Monday, August 31, 2020

Did Yanks Turn Season Around vs. Mets?

UPDATE and Spoiler Alert: No, they didn't.

The COVID-19 pandemic forced postponements in Major League Baseball to the point where the Yankees had to play 5 games against the Mets in 2 days -- or, as it turned out, 39 innings in a span of 48 hours, with the doubleheader games limited to 7 innings.

The Friday games turned into utter disasters for the Pinstripes. Jordan Montgomery pitched 5 strong innings in the opener, and was given a 4-0 lead after just 2 innings, including a home run by Clint Frazier.

But Montgomery got shaky in the 6th, and then Chad Green finished blowing the lead. The Mets scored 5 runs, and won it, 6-4. WP: Walter Lockett (1-0, and, no, I'd never heard of him, either). SV: Edwin Diaz (2, and you know you've had a bad game when you let Edwin Diaz nail down a save). LP: Green (2-2).


The nightcap was even worse. Because this was the rescheduling of a game that was meant to be played at Citi Field, the Yankees were officially the visiting team: Still wearing their home Pinstripes, but batting in the top halves of the innings.

Jonathan Loaisiga was, in effect, an "opener," and allowed just 1 run over 3 innings. But, because Brian Cashman is the operational manager of the Yankees, and Aaron Boone is just his press secretary, taking the hard questions so that the coward Cashman doesn't have to, Boone had to pull Loaisiga.

At first, this worked, as Adam Ottavino pitched a scoreless 4th. So, leave him in, right? Wrong: Cashman told Boone to pull him, and bring in Nick Nelson, to protect a 3-1 lead. He allowed a run. Then Cashman told Boone to bring in another relief pitcher, in this case the known unreliable Luis Cessa. He was okay in the 6th.

But for the 7th and last inning, Cashman told Boone to bring in another relief pitcher. Seriously: How many pitchers does it take to pitch 7 innings? It should only take one.

This time, which pitcher was being brought in was understandable: Aroldis Chapman, the closer. Except...

Cliche Alert: Walks can kill you, especially the leadoff variety. Chapman walked the leadoff man, Jeff McNeil. Then he gave up a home run to Amed Rosario. Game over. Mets 4, Yankees 3. WP: Jared Hughes (1-1). No save. LP: Chapman (0-1).

A walkoff home run for the Mets, over the Yankees, at Yankee Stadium. That had never happened before, in either Yankee Stadium.

The preceding Monday, the Yankees were 16-6, and led the American League Eastern Division by 2 1/2 games over the Tampa Bay Rays. Now, they were 16-13, and 4 games behind the Rays.

Seven straight losses. Including 2, at home, in ghastly fashion, to the Mets.

The season was looking over. It looked like, for all their complaints about their own general manager, Brodie Van Wagenen was the best GM in New York baseball.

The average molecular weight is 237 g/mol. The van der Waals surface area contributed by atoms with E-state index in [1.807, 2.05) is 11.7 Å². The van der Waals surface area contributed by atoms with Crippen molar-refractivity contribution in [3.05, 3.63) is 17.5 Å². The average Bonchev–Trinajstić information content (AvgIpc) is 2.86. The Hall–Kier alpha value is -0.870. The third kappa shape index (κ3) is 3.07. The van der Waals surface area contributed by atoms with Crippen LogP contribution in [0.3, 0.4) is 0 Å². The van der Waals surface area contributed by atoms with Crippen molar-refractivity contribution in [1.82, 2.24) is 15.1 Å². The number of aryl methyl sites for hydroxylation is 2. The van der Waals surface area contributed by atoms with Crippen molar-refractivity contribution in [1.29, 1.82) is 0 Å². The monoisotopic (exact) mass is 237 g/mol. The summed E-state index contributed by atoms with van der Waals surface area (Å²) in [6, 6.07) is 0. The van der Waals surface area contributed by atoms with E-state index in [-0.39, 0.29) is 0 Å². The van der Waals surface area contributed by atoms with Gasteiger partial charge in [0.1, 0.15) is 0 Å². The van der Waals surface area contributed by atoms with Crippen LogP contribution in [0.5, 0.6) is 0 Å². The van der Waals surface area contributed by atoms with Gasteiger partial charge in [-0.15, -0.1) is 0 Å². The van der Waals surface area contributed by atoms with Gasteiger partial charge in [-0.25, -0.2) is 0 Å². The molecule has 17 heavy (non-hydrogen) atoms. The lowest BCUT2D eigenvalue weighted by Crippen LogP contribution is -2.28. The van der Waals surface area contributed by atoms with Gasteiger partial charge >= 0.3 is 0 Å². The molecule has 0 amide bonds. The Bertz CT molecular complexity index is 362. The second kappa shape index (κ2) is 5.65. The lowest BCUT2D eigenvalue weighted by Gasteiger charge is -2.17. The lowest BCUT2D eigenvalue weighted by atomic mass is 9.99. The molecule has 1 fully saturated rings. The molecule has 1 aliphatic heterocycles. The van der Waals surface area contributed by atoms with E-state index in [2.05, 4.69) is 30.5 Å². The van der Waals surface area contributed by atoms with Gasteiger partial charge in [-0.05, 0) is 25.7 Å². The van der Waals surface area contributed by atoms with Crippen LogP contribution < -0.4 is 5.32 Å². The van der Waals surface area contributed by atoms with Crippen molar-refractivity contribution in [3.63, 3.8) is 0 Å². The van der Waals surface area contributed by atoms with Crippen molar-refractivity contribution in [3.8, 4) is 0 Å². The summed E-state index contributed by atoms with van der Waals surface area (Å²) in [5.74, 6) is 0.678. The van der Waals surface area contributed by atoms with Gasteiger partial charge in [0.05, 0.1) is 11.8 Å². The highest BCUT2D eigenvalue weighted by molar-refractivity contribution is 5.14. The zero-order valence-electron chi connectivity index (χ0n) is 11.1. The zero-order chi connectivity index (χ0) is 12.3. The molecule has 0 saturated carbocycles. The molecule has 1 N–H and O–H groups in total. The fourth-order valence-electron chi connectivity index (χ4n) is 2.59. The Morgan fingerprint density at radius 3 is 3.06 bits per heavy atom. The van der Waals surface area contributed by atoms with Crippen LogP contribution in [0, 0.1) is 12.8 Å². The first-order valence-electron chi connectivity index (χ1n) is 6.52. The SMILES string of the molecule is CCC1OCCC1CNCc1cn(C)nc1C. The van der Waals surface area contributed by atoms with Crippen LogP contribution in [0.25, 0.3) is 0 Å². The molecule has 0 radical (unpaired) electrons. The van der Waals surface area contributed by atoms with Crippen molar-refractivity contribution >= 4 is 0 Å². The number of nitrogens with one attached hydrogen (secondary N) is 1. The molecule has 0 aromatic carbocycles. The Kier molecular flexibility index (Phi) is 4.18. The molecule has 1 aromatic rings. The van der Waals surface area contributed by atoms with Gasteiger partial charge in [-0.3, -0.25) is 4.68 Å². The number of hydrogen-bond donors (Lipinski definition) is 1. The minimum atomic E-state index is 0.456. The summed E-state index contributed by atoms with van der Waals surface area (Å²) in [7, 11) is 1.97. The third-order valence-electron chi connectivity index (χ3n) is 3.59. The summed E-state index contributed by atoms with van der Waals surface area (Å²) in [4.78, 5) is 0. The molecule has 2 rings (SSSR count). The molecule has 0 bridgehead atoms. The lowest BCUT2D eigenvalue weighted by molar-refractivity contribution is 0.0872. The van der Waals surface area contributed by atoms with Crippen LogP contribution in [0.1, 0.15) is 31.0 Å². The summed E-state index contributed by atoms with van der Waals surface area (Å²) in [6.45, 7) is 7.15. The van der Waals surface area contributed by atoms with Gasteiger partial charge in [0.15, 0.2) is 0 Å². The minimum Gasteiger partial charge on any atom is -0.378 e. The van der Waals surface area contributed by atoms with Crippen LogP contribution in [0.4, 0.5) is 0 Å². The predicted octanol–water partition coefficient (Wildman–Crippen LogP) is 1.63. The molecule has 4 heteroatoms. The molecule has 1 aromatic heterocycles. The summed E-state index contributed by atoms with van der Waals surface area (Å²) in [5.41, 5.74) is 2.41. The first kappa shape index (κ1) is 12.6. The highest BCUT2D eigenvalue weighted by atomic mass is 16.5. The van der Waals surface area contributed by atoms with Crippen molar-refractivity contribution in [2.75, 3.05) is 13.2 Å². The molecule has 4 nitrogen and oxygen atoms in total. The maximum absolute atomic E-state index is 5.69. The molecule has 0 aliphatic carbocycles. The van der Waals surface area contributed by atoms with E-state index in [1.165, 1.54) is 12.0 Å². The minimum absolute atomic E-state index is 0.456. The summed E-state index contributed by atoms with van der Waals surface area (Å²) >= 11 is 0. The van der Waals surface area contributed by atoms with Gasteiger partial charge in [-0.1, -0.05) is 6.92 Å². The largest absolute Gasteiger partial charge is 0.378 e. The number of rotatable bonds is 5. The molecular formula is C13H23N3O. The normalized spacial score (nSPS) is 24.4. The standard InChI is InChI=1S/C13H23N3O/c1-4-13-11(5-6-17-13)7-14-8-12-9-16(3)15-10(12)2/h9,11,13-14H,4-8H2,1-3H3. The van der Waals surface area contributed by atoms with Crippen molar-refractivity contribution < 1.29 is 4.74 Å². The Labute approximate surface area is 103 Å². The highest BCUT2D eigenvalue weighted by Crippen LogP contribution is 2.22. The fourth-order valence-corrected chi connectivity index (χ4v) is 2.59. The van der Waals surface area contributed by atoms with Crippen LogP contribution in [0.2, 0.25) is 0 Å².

And the thought of firing Brian Cashman has still never crossed Hal Steinbrenner's mind. Maybe he was adopted.


The Saturday game would be the only game intended as 9 innings. And it looked like the Yankees would lose their 8th straight game. Every team in Major League Baseball has had at least one losing streak of at least 8 games since 2007 -- except the Yankees, who hadn't had one since 1995.

But DJ LeMahieu and Gio Urshela were back, off the Injured List. This would turn out to be huge. Huger still: J.A. Happ, the Yankees' worst starter so far this season, pitched beautifully, going into the 8th inning (but only 90 pitches, so maybe Cashman didn't feel like he was having a stroke), allowing no runs on 3 hits and no walks, striking out 5.

And then Boone, probably on Cashman's orders, took Happ out after getting the 1st out in the 8th. Worse, he brought in Ottavino. As Papa Bear would say in the Berenstain Bears stories, "That is what you should not do. Now. let that be a lesson to you." The score was only 1-0, thanks to an early Luke Voit home run. Ottavino gave up a homer to Wilson Ramos. Tie ballgame.

It was still 1-1 in the bottom of the 9th. Who comes in to pitch for the Mets? Ex-Yankee Dellin Betances. Cliche Alert: Walks can kill you, especially the leadoff variety. He walked Clint Frazier. He struck Brett Gardner out, then allowed a single to Jordy Mercer, a longtime journeyman for the Pittsburgh Pirates that the Yankees had recently signed. Frazier got to 3rd.

And, with backup catcher Erik Kratz at the plate, Betances threw a wild pitch. Frazier came home. Ballgame over, Yankees... You know the rest.

Yankees 2, Mets 1. WP: Chapman (1-1). No save. LP: Betances (0-1).

What a Mets way to win the game. So much so that John Sterling did not turn to Suzyn Waldman and say, "You know, Suzyn, you just can't predict baseball." The Mets will never be a complete surprise with the way they lose games. They will always be a team with its roots in the 40-120 inaugural season of 1962, when former Yankee manager Casey Stengel said, "Come and see my amazing Mets! I been in this game 100 years, but they've shown me ways to lose I never knew existed before."